Gary Clarke Jr: Blak And Blu (Warner Bros Records)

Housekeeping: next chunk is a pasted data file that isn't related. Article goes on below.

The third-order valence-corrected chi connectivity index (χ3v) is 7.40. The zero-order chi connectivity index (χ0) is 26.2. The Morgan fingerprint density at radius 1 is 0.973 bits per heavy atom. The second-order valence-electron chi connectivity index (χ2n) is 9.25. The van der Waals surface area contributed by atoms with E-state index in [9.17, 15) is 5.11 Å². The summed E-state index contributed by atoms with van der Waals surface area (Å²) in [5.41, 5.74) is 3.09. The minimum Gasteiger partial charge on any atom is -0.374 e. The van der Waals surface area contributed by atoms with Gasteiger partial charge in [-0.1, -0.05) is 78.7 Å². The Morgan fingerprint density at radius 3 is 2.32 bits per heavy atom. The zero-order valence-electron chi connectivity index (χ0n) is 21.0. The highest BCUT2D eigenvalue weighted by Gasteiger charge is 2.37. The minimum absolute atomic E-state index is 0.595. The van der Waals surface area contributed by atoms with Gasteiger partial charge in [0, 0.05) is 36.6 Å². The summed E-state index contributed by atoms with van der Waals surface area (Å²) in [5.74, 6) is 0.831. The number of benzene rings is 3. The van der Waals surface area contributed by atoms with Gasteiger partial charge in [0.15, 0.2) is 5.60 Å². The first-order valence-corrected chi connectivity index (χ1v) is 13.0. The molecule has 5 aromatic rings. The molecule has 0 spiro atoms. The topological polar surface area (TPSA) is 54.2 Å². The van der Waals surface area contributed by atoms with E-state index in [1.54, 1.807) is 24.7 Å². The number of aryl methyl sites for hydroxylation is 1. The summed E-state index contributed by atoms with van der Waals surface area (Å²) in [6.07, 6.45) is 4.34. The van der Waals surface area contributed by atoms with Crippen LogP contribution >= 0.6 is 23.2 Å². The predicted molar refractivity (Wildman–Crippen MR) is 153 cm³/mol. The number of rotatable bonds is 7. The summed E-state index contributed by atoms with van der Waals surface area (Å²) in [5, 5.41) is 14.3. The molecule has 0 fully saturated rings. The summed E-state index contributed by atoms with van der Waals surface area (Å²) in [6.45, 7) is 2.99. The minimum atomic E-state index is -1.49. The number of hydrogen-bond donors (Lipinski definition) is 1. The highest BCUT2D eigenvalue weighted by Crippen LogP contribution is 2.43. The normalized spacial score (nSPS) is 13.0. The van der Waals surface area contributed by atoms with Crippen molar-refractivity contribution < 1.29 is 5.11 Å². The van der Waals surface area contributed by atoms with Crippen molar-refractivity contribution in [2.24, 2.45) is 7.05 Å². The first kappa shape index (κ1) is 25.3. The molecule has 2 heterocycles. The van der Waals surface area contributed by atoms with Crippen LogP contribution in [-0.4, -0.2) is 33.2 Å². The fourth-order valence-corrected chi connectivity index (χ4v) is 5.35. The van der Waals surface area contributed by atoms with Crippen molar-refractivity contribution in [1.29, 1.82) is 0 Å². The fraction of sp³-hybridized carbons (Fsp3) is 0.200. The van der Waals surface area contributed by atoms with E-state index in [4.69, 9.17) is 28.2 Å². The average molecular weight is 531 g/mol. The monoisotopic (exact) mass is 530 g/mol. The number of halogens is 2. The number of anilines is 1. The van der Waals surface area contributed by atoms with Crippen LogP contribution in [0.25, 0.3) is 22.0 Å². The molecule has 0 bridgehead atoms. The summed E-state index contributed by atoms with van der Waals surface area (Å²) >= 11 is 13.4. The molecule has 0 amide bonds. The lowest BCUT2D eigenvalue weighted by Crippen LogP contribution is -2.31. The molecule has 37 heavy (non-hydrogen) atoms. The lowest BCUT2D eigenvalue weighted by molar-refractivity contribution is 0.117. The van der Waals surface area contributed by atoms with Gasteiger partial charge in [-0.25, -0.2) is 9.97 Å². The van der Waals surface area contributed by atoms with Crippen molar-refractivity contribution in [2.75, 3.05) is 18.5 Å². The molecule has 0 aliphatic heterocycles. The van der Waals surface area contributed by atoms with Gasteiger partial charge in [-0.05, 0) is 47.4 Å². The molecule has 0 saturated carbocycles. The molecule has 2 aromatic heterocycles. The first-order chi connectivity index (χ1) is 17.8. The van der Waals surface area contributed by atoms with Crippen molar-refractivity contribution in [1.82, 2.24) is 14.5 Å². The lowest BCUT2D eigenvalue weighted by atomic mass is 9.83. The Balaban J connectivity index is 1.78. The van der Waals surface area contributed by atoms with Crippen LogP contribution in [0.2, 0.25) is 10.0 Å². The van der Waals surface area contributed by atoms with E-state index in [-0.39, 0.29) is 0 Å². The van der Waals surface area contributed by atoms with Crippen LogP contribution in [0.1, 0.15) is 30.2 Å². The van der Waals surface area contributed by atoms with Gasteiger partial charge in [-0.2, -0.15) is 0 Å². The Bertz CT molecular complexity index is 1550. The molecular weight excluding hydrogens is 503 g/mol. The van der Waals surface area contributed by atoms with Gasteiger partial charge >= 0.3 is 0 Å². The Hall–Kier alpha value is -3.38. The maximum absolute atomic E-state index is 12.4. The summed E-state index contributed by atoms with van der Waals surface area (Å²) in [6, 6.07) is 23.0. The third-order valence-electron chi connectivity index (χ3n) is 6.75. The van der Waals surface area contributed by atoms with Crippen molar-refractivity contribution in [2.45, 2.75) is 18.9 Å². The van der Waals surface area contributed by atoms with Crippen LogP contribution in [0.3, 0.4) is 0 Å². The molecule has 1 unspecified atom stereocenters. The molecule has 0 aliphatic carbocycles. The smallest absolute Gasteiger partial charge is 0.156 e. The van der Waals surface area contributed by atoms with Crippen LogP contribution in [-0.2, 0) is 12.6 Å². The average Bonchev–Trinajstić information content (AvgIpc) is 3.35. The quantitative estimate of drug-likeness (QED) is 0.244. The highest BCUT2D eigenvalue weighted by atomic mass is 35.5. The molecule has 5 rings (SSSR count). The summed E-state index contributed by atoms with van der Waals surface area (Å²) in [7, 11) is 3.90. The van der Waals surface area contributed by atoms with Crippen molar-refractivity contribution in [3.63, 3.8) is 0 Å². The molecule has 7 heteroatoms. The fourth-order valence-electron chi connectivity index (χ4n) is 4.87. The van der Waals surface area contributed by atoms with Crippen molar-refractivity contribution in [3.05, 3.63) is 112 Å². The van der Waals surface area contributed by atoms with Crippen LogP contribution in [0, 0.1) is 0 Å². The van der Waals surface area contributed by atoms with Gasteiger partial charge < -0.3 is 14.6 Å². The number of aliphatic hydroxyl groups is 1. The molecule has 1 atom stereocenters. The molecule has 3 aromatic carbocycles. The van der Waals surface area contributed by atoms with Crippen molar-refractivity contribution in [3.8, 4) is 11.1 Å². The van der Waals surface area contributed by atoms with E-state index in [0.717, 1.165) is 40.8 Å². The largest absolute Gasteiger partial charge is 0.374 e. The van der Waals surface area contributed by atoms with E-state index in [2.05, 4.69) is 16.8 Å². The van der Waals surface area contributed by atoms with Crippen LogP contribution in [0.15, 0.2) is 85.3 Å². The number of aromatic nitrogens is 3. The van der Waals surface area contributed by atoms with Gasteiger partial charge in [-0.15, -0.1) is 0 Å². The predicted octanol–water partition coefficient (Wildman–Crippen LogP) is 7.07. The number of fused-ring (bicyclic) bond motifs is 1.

Gary Clarke Jr. is being billed as the next big thing in blues with Entertainment Weekly calling him "the chosen one". So is this hype warranted? In a word yes, Texas Bluesman Clarke Jr. is doing something that no-one else is he is he is almost reinventing the blues As well as playing in front of Barack Obama and guest appearances on Eric Clapton's Crossroads festival as well as jamming with the Rolling Stones and B.B King. Handling the guitar and the vocals Clarke Jr. does both excellently his guitar sound is fuzzed up and his voice is truthfully soulful showing that this is man that has been doing this his whole life (which he has been receiving his own day in Texas when he was only 17) Things start off with the hip shaking old school R&B of Ain't Messin' Round which is straight off the Stax production line, this record is all about juxtaposition as the second track is a chugging When My Train Pulls In which is a moody, blues piece drenched in organ, a simple guitar riff and some reverbed vocals the song builds up for its seven minutes into a frankly jaw dropping guitar solo, which then turns into another solo. Clarke Jr. has been interviewed many times and has said that his mission is to trace all music back to the blues (clearly a man possessed) and the title track shows this, it is for all intents and purposes a hip-hop song with some processed beats and a sprinkling of staccato guitar that works well with the hip hop backing. This is then totally reversed on the analogue country boogie of Travis County is another one designed to get your feet moving along with the acoustic countrified picking of Next Door Neighbour Blues. It's here that I will mention the cast of extremely talented backing musicians who all contribute their individual instrumentation to Clarke Jr.'s guitar and vocals. The record is also produced by Clarke Jr. Mike Elizondo and Rob Cavallo in various couplings and it means that many of the tracks sound different production wise, this gives the record an almost jukebox feel with its different production techniques and genre shifts. More Hip-Hop comes in through with The Life, with a funk style playing on Glitter Ain't Gold and the doo-wop of Please Come Home as well as a Hendrix cover in the shape of Third Stone From The Sun which shows off Clarke Jr.'s guitar stunning prowess As I've said this is an awesome album moving effortlessly between genres but all with Clarke Jr.'s signature voice and guitar phrasing. Every now and again there are artists that come along and shake up the standard order and just like Joe Bonamassa is headlining arenas without any label backing and his own interpretation of Blues Rock, Gary Clarke Jr. is drawing from a much wider palate and has the technical prowess and songwriting to become bigger than John Mayer, however Gary Clarke Jr. has something Mayer now lacks; individuality. 10/10